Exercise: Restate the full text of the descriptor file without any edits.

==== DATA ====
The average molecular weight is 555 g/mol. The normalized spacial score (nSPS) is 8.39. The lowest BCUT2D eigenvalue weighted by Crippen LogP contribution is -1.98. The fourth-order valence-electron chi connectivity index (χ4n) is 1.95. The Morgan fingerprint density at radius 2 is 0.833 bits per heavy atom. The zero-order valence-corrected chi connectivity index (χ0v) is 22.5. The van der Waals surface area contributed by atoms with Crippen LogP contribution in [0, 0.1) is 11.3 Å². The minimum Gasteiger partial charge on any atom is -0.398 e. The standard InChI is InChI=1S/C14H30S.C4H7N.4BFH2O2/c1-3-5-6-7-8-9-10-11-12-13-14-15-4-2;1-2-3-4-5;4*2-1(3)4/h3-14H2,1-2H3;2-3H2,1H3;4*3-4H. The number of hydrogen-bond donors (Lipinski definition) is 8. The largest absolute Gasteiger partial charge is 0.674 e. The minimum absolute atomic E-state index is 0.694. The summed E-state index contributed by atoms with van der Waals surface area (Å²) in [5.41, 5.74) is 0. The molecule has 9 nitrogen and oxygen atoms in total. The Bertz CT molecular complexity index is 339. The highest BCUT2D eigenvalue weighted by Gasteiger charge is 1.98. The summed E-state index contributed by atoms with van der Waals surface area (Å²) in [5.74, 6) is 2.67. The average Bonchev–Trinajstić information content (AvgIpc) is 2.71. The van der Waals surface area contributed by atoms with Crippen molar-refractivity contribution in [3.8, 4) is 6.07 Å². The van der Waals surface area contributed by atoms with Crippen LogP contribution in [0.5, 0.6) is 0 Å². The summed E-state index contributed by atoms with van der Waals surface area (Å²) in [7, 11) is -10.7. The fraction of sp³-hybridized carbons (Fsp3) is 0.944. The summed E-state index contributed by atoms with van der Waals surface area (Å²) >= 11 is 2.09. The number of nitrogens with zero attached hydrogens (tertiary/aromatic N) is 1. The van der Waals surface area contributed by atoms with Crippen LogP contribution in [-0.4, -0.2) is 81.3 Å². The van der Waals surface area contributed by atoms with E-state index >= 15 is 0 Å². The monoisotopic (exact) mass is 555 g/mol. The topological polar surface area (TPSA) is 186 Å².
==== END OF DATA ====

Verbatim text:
The average molecular weight is 555 g/mol. The normalized spacial score (nSPS) is 8.39. The lowest BCUT2D eigenvalue weighted by Crippen LogP contribution is -1.98. The fourth-order valence-electron chi connectivity index (χ4n) is 1.95. The Morgan fingerprint density at radius 2 is 0.833 bits per heavy atom. The zero-order valence-corrected chi connectivity index (χ0v) is 22.5. The van der Waals surface area contributed by atoms with Crippen LogP contribution in [0, 0.1) is 11.3 Å². The minimum Gasteiger partial charge on any atom is -0.398 e. The standard InChI is InChI=1S/C14H30S.C4H7N.4BFH2O2/c1-3-5-6-7-8-9-10-11-12-13-14-15-4-2;1-2-3-4-5;4*2-1(3)4/h3-14H2,1-2H3;2-3H2,1H3;4*3-4H. The number of hydrogen-bond donors (Lipinski definition) is 8. The largest absolute Gasteiger partial charge is 0.674 e. The minimum absolute atomic E-state index is 0.694. The summed E-state index contributed by atoms with van der Waals surface area (Å²) in [5.41, 5.74) is 0. The molecule has 9 nitrogen and oxygen atoms in total. The Bertz CT molecular complexity index is 339. The highest BCUT2D eigenvalue weighted by Gasteiger charge is 1.98. The summed E-state index contributed by atoms with van der Waals surface area (Å²) in [5.74, 6) is 2.67. The average Bonchev–Trinajstić information content (AvgIpc) is 2.71. The van der Waals surface area contributed by atoms with Crippen molar-refractivity contribution in [3.8, 4) is 6.07 Å². The van der Waals surface area contributed by atoms with Crippen LogP contribution in [0.5, 0.6) is 0 Å². The summed E-state index contributed by atoms with van der Waals surface area (Å²) in [7, 11) is -10.7. The fraction of sp³-hybridized carbons (Fsp3) is 0.944. The summed E-state index contributed by atoms with van der Waals surface area (Å²) >= 11 is 2.09. The number of nitrogens with zero attached hydrogens (tertiary/aromatic N) is 1. The van der Waals surface area contributed by atoms with Crippen LogP contribution in [-0.4, -0.2) is 81.3 Å². The van der Waals surface area contributed by atoms with E-state index >= 15 is 0 Å². The monoisotopic (exact) mass is 555 g/mol. The topological polar surface area (TPSA) is 186 Å².